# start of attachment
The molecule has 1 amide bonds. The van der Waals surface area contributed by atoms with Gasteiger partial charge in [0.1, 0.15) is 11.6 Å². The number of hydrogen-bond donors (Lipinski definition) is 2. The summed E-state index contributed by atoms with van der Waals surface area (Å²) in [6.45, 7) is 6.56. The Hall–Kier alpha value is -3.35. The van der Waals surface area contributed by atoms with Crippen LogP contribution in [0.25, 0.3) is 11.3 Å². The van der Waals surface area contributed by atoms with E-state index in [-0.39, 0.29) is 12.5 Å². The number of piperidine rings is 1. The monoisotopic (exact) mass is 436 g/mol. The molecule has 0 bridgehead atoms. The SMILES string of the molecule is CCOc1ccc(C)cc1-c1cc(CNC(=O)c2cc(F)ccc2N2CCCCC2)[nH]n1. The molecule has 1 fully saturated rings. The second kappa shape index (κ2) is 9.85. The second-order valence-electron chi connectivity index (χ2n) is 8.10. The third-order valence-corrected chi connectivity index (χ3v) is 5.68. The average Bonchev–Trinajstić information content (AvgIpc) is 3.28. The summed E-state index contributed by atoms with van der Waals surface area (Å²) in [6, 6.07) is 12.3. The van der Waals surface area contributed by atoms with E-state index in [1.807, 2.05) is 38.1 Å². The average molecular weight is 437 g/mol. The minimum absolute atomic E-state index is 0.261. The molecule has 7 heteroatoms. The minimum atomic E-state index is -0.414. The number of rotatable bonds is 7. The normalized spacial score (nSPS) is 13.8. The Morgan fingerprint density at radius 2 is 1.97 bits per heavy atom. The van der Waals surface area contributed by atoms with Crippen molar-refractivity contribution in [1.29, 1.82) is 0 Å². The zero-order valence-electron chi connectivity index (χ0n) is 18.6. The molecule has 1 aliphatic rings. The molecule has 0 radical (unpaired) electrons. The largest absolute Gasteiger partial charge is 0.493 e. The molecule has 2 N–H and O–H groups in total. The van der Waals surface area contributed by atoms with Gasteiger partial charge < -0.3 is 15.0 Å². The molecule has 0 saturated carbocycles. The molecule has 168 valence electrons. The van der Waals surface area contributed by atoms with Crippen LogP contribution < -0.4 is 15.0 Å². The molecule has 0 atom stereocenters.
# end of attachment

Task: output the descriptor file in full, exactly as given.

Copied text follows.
The molecule has 1 amide bonds. The van der Waals surface area contributed by atoms with Gasteiger partial charge in [0.1, 0.15) is 11.6 Å². The number of hydrogen-bond donors (Lipinski definition) is 2. The summed E-state index contributed by atoms with van der Waals surface area (Å²) in [6.45, 7) is 6.56. The Hall–Kier alpha value is -3.35. The van der Waals surface area contributed by atoms with Crippen LogP contribution in [0.25, 0.3) is 11.3 Å². The van der Waals surface area contributed by atoms with E-state index in [-0.39, 0.29) is 12.5 Å². The number of piperidine rings is 1. The monoisotopic (exact) mass is 436 g/mol. The molecule has 0 bridgehead atoms. The SMILES string of the molecule is CCOc1ccc(C)cc1-c1cc(CNC(=O)c2cc(F)ccc2N2CCCCC2)[nH]n1. The molecule has 1 fully saturated rings. The second kappa shape index (κ2) is 9.85. The second-order valence-electron chi connectivity index (χ2n) is 8.10. The third-order valence-corrected chi connectivity index (χ3v) is 5.68. The average Bonchev–Trinajstić information content (AvgIpc) is 3.28. The summed E-state index contributed by atoms with van der Waals surface area (Å²) in [6, 6.07) is 12.3. The van der Waals surface area contributed by atoms with E-state index in [1.807, 2.05) is 38.1 Å². The average molecular weight is 437 g/mol. The minimum absolute atomic E-state index is 0.261. The molecule has 7 heteroatoms. The minimum atomic E-state index is -0.414. The number of rotatable bonds is 7. The normalized spacial score (nSPS) is 13.8. The Morgan fingerprint density at radius 2 is 1.97 bits per heavy atom. The van der Waals surface area contributed by atoms with Crippen molar-refractivity contribution in [1.29, 1.82) is 0 Å². The zero-order valence-electron chi connectivity index (χ0n) is 18.6. The molecule has 1 aliphatic rings. The molecule has 0 radical (unpaired) electrons. The largest absolute Gasteiger partial charge is 0.493 e. The molecule has 2 N–H and O–H groups in total. The van der Waals surface area contributed by atoms with Gasteiger partial charge < -0.3 is 15.0 Å². The molecule has 0 saturated carbocycles. The molecule has 168 valence electrons. The van der Waals surface area contributed by atoms with Crippen LogP contribution < -0.4 is 15.0 Å². The molecule has 0 atom stereocenters.